The Chinese say that a picture is worth a thousand words. When it comes to the subject of abortion, a picture is worth hundreds of thousands of words from the most eloquent speaker, the most gifted writer, the most persuasive salesman, or the most skilled lawyer.
Anyone who looks at a picture of the victim of an abortion recognizes it instantly as a baby. It is not just a lump of tissue like a tumor. It will not grow into a cyst or a plant. It is a tiny human being whom if death does not intervene, will grow into an infant, then a child, and finally an adult.
The conviction of Dr. Kenneth Edelin for manslaughter in the Boston abortion case represents the triumph of common sense over the out-of-touch-with-reality world of the U.S. Supreme Court. The jurors confirmed that what clinched their decision was the picture of the 13-inch-long healthy black baby boy who was killed by the actions of Dr. Edelin.
In its January 22, 1973 split decisions which approved the killing of unborn babies, the U.S. Supreme Court cited ancient beliefs as to when life begins, but did not cite one modern medical book for its conclusion that life does not begin until the unborn can exist outside of its mother.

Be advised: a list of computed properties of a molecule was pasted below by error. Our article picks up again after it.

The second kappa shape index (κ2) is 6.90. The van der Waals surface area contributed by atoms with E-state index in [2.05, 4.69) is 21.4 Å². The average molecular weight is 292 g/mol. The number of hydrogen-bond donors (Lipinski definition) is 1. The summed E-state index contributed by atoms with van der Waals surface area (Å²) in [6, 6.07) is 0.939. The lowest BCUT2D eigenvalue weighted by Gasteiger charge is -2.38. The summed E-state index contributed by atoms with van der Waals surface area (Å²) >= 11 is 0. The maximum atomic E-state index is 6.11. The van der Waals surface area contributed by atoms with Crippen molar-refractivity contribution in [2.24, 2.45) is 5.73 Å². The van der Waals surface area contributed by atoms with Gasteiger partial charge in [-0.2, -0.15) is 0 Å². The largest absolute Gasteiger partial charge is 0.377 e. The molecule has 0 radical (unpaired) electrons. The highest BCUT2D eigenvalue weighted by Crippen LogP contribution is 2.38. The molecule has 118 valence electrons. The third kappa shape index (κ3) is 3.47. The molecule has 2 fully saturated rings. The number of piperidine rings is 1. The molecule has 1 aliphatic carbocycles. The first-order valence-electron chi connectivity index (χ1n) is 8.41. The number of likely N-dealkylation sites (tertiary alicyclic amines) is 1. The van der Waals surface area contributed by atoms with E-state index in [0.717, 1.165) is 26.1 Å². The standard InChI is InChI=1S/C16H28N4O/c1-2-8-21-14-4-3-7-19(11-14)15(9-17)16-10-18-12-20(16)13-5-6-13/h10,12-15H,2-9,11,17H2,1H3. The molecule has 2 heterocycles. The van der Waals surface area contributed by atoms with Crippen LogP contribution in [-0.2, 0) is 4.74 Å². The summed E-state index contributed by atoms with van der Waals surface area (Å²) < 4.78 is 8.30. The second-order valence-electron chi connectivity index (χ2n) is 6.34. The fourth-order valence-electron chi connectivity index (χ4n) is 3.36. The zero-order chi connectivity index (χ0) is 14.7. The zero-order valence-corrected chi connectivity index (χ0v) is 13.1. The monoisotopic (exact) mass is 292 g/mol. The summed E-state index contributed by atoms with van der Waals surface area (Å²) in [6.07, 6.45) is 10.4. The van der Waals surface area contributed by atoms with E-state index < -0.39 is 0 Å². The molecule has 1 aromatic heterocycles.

The Supreme Court refused to hear the massive medical evidence that an unborn baby has a heart beating at three weeks, has hands and feet with unique fingerprints at eight to ten weeks, and has a functioning brain that gives off detectable brain waves at ten weeks. The baby Dr. Edelin killed was nearly 24 weeks. In order to justify the killing of unborn babies, the Supreme Court invented a new right of privacy, which the Court said is superior to the baby’s right to life because, according to the Court majority, the baby is not a human person.
Now the worrisome question is this: does this new right of privacy include the right to kill old people? Many old people are unwanted and interfere with the right of privacy of the relatives with whom they are living. Old people add to the alleged overpopulation problem. Old people often cause emotional distress to their families, just as the Supreme Court said about the unwanted child.
Although many of the same arguments are made for euthanasia that the Supreme Court accepted for abortion, I doubt that euthanasia will be approved by the Court. For one thing, our eyes tell us clearly that senior citizens are persons under the Constitution.
Secondly, it is interesting that ‘the two youngest Supreme Court justices voted against abortion. The age of the Supreme Court justices voting for abortion makes the legalized killing of old people much more of a personal matter to them than the legalized killing of somebody else’s babies.